In an excerpt from AI 2041: Ten Visions for Our Future, Kai-Fu Lee and Chen Qiufan explore what happens when deepfakers attack the deepfakes.
In AI 2041: Ten Visions for Our Future, AI expert Kai-Fu Lee and coauthor Chen Qiufan answer the question “How will artificial intelligence change the world over the next 20 years?” Lee’s technical explanations sit alongside Chen’s fictional short stories to produce an exploration of the perils and possibilities of AI. This story revolves around a Nigerian video producer who is recruited to make an undetectable deepfake. Touching on impending breakthroughs in computer vision, biometrics, and AI security, it imagines a future world marked by cat-and-mouse games between deepfakers and detectors, and between defenders and perpetrators.
As the light-rail train inched into Yaba station, Amaka pushed a button next to the door of his carriage. Even before the train came to a complete stop, the doors opened with a whoosh and Amaka hopped off. He couldn’t tolerate the slow trains—or their stale odor—for another second. Following closely behind an elderly man, Amaka nimbly slid through the turnstile at the station’s exit. Facial recognition cameras were meant to deduct the fare as each person passed by. Thanks to the mask that veiled Amaka’s face, however, he slipped out without charge.
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Such masks had become commonplace among the young people of Lagos. For their parents’ generation, masks were ritual objects, but for the youth, whose numbers had swelled in recent decades, they had become fashion accessories—and surveillance avoidance devices. Lagos, the largest city in West Africa, was home to somewhere between 27 and 33 million people—the official number depended on what method the authorities used to measure it. Five years ago, the state imposed a strict limit on the number of migrants entering the city—even those, like Amaka, who were born in other parts of Nigeria. Since then, itinerant dreamers like Amaka had been forced to seek makeshift shelter in illegal apartments, hostels, markets, bus stations, or even under over-passes. He had met many homeless people, people who had been driven onto the streets for all kinds of reasons: people whose homes had been demolished to make way for new shopping centers, people newly arrived in Nigeria from worse-off nations, and those who were simply poor. Nigeria’s youthfulness—the nation’s median age was merely 21—was thanks to the nation’s high fertility rate. Still, the rapid development of the world’s third-most-populous nation had not benefited its citizens equally.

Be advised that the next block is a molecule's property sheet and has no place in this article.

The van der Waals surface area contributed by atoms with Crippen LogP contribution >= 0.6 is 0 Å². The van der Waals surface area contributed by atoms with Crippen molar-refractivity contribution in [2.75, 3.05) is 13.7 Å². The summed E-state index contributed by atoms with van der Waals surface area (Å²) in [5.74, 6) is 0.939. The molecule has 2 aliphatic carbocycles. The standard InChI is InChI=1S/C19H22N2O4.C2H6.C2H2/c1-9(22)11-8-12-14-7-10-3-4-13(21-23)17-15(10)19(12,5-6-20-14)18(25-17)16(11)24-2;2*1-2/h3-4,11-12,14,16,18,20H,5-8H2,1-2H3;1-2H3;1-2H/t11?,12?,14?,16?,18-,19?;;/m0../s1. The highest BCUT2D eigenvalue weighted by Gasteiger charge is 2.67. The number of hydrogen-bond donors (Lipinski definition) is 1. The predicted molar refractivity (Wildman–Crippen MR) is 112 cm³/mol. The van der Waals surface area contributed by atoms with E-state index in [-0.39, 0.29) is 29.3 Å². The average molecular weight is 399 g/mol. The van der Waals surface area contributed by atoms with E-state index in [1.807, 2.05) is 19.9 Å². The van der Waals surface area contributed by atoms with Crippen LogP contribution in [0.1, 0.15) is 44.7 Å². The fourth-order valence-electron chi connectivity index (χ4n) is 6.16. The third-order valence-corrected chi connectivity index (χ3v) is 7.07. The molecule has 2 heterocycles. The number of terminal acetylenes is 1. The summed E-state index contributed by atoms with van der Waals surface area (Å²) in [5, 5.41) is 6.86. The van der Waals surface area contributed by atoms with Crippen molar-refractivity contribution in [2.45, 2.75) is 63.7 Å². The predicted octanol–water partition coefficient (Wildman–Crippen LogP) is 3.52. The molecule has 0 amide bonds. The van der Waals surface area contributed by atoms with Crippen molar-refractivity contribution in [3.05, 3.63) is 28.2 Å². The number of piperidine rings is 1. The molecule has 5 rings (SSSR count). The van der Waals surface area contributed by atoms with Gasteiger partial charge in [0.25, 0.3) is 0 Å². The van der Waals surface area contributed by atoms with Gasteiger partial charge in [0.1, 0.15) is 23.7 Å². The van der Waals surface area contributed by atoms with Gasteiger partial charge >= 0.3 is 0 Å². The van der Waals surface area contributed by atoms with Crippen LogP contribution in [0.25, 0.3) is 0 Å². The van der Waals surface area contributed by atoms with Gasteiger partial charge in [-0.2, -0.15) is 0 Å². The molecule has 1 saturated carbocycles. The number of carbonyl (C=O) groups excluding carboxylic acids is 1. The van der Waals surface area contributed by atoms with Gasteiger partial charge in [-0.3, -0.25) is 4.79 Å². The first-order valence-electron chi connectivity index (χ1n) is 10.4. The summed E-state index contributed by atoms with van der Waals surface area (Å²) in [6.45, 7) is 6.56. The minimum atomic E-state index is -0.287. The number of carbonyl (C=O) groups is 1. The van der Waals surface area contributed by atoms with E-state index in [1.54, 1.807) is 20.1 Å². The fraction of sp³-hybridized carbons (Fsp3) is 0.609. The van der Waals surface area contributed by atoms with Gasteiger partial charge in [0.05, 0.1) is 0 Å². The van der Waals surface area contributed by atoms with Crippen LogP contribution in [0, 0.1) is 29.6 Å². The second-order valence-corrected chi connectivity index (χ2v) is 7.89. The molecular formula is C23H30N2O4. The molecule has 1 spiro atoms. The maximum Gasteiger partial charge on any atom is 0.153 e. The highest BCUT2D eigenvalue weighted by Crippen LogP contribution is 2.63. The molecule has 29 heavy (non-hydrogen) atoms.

While other parts of Lagos strained under the pressure of its young population, the Yaba district was flourishing. Dubbed “the Silicon Valley of West Africa,” the neighborhood stood out for its orderliness, fresh air, and high-tech-infused daily life. Pedestrians could activate the cartoon animals on the billboards and interact with them via hand gestures. Cleaning robots roamed the streets, collecting and sorting trash, then sending it off to recycling centers where it was turned into renewable materials and biofuel. Sustainable bamboo fiber had recently made the leap from building material to fashion trend, at least for the denizens of Yaba.